You didn’t stay at FIRE. Late in 2005 I’m loving my life as president of FIRE and thinking I’ll do this for the next 25 years. Then I read a news story about the Army having difficulty recruiting people. The U.S. was coming apart at the seams, our casualty rates were spiking, and I was 36 and saying out loud to my wife, “America is too soft to fight a long war.” I felt very self-righteous when I said it: What was I doing? I had a beautiful apartment in Center City Philly and a dream job. I was riding on other peoples’ sacrifices and angry that more people won’t sacrifice? I felt an incredible sense of conviction and looked at my wife: Nancy was not feeling it.
She feels it the next day? Nancy and our very young son at the time were walking around Center City Philly and seeing a lot of the statues of Founding Fathers. She, trying to explain things to him, said, “They were all patriots.” Our son asks, “What’s a patriot?” She came up with a spur-of-the-moment definition, which is one of the best I’ve ever heard: “Patriots love their country more than they love themselves.” Then our son asks, “Are we patriots?” At which point Nancy practically chokes up and says, “Yeah, we’re patriots.”
When she tells you the story … I was telling her, “I really see myself as a patriot.” So she said, yeah, you need to do it. I walked into a recruiting station and said, “Hey, I’m 36 years old. I want to be a JAG [Judge Advocate General’s Corps], what do I need to do?” They were used to recruiting 20-year-old guys for the infantry. I was way out of shape. Not one molecule of me looked military. I barely passed the physical at Fort Dix. I started trying to get in shape, but my first night running I thought I was going to have a heart attack.
So slowly you got into shape, and just then came the Bush administration’s “surge.” On Oct. 31, 2007, I headed to Iraq with the 3rd Armored Cavalry Regiment, and stayed there until late September 2008.
How did friends and others react to your going? People were remarkably supportive. You could tell they were thinking I was nuts, but the most pushback I got was from Christian supporters who said God had called me to defend religious liberty at home and I should not distract myself from that mission.
You didn’t hunker down in the Green Zone in Baghdad? I’m in eastern Diyala province, at Forward Operating Base Caldwell, about 14-15 miles from the Iranian border. We had hostile contact—an IED, mortar fire, sniping—on a near-daily basis from November until late summer 2008.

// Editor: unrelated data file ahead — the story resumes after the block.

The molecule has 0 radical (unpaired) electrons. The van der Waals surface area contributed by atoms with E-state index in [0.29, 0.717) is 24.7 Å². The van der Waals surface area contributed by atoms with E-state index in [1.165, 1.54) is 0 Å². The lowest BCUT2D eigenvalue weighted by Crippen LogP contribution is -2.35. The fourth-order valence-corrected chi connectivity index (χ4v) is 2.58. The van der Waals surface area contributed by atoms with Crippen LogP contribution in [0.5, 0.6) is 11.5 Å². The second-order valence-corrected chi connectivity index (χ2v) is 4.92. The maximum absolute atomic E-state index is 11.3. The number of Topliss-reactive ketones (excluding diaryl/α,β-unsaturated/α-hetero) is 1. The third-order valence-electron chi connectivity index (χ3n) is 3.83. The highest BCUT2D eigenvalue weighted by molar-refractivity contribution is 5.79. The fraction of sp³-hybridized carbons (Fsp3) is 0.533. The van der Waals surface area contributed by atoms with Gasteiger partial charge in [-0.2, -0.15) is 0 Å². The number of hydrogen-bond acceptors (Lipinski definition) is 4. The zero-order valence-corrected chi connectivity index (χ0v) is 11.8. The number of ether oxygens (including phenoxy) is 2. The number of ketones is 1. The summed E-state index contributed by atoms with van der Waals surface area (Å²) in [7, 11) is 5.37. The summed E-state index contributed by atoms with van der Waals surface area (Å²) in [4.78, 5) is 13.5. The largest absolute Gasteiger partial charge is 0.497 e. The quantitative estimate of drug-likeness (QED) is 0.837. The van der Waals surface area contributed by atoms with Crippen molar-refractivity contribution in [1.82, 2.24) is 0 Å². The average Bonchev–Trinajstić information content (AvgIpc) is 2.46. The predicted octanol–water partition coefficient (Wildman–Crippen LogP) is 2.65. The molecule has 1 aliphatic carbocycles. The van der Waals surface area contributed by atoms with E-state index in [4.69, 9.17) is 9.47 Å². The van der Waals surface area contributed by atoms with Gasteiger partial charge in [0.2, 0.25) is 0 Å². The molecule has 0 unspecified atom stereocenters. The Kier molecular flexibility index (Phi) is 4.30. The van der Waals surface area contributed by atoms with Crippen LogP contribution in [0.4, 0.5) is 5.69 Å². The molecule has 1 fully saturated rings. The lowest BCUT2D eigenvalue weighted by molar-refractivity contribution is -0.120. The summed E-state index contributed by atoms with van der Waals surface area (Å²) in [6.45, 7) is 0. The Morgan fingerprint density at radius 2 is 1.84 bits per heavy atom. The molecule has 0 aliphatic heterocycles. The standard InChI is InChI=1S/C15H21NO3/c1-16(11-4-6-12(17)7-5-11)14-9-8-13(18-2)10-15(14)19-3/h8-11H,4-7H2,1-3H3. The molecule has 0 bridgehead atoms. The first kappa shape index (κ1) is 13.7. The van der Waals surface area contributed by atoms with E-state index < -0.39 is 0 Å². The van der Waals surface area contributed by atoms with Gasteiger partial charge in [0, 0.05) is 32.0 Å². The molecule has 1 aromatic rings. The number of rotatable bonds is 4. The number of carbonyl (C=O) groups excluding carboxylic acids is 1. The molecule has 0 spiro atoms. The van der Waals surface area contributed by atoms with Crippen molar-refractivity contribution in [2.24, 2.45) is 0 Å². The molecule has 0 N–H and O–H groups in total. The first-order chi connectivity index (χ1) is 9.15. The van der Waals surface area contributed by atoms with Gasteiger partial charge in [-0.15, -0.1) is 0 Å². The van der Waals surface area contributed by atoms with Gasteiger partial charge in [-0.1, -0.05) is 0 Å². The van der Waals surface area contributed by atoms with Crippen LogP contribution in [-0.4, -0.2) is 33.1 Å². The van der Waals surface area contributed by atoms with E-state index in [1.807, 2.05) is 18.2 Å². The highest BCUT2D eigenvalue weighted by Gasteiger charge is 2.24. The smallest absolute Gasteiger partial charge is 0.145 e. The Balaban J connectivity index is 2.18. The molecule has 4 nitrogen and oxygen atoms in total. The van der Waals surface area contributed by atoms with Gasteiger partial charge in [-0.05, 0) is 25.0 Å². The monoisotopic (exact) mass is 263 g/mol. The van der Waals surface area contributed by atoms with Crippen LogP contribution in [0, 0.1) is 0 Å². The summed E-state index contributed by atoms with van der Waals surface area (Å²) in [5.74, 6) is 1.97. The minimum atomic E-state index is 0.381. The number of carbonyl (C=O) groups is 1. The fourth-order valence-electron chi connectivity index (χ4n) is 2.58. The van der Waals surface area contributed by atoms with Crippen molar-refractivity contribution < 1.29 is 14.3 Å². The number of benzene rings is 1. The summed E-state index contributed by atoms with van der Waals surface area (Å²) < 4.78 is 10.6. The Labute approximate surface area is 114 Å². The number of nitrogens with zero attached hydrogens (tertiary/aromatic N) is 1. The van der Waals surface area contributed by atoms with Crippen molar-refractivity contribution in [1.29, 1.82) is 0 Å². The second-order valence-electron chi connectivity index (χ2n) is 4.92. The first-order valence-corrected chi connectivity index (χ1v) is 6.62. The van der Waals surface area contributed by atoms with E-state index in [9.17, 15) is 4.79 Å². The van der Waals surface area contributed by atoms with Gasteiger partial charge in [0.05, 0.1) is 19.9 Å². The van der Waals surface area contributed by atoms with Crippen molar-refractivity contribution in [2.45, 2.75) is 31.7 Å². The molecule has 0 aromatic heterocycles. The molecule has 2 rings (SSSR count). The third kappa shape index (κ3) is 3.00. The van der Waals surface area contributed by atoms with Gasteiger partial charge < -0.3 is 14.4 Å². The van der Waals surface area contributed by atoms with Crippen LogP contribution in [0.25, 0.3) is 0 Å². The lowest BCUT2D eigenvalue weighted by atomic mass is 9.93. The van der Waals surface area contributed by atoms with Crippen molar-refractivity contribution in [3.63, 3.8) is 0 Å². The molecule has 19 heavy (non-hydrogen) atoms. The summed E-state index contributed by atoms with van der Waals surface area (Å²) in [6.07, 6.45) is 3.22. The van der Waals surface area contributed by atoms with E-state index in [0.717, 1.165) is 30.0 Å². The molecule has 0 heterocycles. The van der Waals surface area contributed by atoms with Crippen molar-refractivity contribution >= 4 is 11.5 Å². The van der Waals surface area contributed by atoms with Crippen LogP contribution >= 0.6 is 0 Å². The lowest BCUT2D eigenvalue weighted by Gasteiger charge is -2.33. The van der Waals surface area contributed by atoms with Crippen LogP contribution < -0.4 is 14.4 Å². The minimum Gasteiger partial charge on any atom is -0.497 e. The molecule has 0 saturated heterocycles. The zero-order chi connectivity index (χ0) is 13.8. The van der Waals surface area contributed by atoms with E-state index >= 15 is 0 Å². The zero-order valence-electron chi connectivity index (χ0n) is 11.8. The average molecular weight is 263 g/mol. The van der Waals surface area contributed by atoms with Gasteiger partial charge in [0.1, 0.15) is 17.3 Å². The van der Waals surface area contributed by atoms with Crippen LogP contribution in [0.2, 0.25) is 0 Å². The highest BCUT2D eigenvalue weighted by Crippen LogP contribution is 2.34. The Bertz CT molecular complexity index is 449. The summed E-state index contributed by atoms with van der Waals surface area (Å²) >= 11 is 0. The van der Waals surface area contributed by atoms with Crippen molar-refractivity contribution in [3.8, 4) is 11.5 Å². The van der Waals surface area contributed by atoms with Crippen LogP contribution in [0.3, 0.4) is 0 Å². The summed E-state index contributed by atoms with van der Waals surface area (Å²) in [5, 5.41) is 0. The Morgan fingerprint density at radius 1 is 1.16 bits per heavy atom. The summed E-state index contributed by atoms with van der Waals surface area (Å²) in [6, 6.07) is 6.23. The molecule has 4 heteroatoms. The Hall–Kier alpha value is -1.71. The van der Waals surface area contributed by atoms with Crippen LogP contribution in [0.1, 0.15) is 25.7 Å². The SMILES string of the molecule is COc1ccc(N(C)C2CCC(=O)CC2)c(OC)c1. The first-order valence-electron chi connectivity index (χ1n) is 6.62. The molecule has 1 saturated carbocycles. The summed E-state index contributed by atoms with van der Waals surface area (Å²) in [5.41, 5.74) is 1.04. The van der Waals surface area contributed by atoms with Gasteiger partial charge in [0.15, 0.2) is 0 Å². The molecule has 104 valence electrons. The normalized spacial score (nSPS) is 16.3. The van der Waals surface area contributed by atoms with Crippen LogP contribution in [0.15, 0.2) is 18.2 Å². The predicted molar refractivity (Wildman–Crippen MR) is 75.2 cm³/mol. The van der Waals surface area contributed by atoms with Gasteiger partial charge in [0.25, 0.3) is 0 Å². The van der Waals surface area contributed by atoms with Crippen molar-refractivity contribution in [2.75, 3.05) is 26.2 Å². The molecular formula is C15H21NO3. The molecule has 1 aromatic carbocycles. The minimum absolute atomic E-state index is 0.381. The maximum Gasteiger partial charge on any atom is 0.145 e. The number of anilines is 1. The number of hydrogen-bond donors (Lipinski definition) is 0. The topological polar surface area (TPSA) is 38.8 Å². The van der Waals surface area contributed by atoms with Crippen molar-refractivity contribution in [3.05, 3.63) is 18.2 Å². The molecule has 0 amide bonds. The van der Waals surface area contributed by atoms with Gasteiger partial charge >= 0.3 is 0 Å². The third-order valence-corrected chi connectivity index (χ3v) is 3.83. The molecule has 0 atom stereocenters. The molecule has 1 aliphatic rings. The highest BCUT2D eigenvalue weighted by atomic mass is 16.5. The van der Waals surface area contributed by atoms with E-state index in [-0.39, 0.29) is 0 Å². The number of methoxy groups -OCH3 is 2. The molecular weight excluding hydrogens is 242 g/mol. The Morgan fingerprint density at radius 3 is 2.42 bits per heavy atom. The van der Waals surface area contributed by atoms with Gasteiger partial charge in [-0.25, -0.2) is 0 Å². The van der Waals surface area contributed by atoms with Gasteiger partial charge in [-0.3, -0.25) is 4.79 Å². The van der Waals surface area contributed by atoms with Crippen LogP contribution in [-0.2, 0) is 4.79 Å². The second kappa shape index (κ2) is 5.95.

How strange did all this feel? When we flew over Iraq in a helicopter at 3:30 a.m., I could see firefights off in the distance and it hit me, “What the heck am I doing?” When we landed, one of the troop commanders put his arm around me and said, “Lawyer (that’s what they called me until they liked me), if you live through this, this is the most important year of your life.” All I heard at that moment was the “if you live through this” part, but he was right. It was the most important year of my life by so many measures. We took a lot of losses when I was there, including guys who came to be closer than brothers. Never been through so much death and injury. We had about 780 guys in our squadron. Around 80 were injured to varying degrees and a bunch of guys were killed and that was just—you don’t have any time to grieve at all because you have to be on it.
What was your particular task? I took care of detainees, was responsible for assisting the command in shoot/don’t shoot situations, was out dealing with tribal relations issues and Iraqi governmental issues, so I was out and about a lot. I don’t compare myself to the guys who were busting down doors, but it was a very intense year nonetheless. When it’s 120 degrees, people aren’t doing a lot of stuff in the afternoon, so it was about 11 p.m. when things got really interesting. At 3:30 in the morning you might get 14 al-Qaeda detainees come rolling in or you might need to leave the base and roll out. My biggest challenge when I came back was for six months I just literally couldn’t sleep.
When you came back, you worked at the Alliance Defending Freedom and at the American Center for Law and Justice, and started writing for National Review. Now you’re writing a book, The Great American Divorce. What’s your thesis? My theory is we’re not heading for a civil war: We’re heading for a divorce. A civil war would imply you care enough to fight and die to stay together, but the disdain we are beginning to feel for each other in this country is so great that if California or Texas years from now said, “We want to go our own way,” there would be an awful lot of people ready to kick them out. America now has negative polarization: You belong to the Republican or Democratic party not because you love Democratic or Republican party ideas, but because you despise the other side.